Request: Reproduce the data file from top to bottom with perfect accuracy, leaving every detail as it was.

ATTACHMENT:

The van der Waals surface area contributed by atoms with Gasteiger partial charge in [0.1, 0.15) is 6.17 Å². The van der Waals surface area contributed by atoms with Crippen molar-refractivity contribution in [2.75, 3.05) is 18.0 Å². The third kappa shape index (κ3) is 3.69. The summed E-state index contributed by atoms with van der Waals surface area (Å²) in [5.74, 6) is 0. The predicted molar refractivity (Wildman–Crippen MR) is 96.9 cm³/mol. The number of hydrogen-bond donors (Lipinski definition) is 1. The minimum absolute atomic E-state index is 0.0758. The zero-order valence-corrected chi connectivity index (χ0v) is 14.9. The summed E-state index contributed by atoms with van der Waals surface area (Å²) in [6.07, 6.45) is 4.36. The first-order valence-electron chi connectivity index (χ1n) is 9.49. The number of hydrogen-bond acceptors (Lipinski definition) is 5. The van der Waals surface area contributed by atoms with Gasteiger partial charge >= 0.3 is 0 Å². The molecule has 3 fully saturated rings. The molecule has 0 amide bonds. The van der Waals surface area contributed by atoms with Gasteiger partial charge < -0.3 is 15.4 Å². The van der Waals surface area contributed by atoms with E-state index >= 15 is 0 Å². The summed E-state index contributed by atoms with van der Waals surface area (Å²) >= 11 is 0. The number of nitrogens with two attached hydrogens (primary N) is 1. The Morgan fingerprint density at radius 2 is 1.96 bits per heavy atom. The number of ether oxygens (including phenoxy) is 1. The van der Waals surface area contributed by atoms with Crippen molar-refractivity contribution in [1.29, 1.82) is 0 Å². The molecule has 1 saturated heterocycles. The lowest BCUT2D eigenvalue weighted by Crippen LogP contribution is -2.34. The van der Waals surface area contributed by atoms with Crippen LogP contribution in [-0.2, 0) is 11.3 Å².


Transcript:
The van der Waals surface area contributed by atoms with Gasteiger partial charge in [0.1, 0.15) is 6.17 Å². The van der Waals surface area contributed by atoms with Crippen molar-refractivity contribution in [2.75, 3.05) is 18.0 Å². The third kappa shape index (κ3) is 3.69. The summed E-state index contributed by atoms with van der Waals surface area (Å²) in [5.74, 6) is 0. The predicted molar refractivity (Wildman–Crippen MR) is 96.9 cm³/mol. The number of hydrogen-bond donors (Lipinski definition) is 1. The minimum absolute atomic E-state index is 0.0758. The zero-order valence-corrected chi connectivity index (χ0v) is 14.9. The summed E-state index contributed by atoms with van der Waals surface area (Å²) in [6.07, 6.45) is 4.36. The first-order valence-electron chi connectivity index (χ1n) is 9.49. The number of hydrogen-bond acceptors (Lipinski definition) is 5. The van der Waals surface area contributed by atoms with Gasteiger partial charge >= 0.3 is 0 Å². The molecule has 3 fully saturated rings. The molecule has 0 amide bonds. The van der Waals surface area contributed by atoms with Gasteiger partial charge < -0.3 is 15.4 Å². The van der Waals surface area contributed by atoms with E-state index >= 15 is 0 Å². The summed E-state index contributed by atoms with van der Waals surface area (Å²) >= 11 is 0. The number of nitrogens with two attached hydrogens (primary N) is 1. The Morgan fingerprint density at radius 2 is 1.96 bits per heavy atom. The number of ether oxygens (including phenoxy) is 1. The van der Waals surface area contributed by atoms with Crippen molar-refractivity contribution in [1.29, 1.82) is 0 Å². The molecule has 1 saturated heterocycles. The lowest BCUT2D eigenvalue weighted by Crippen LogP contribution is -2.34. The van der Waals surface area contributed by atoms with Crippen LogP contribution in [-0.2, 0) is 11.3 Å².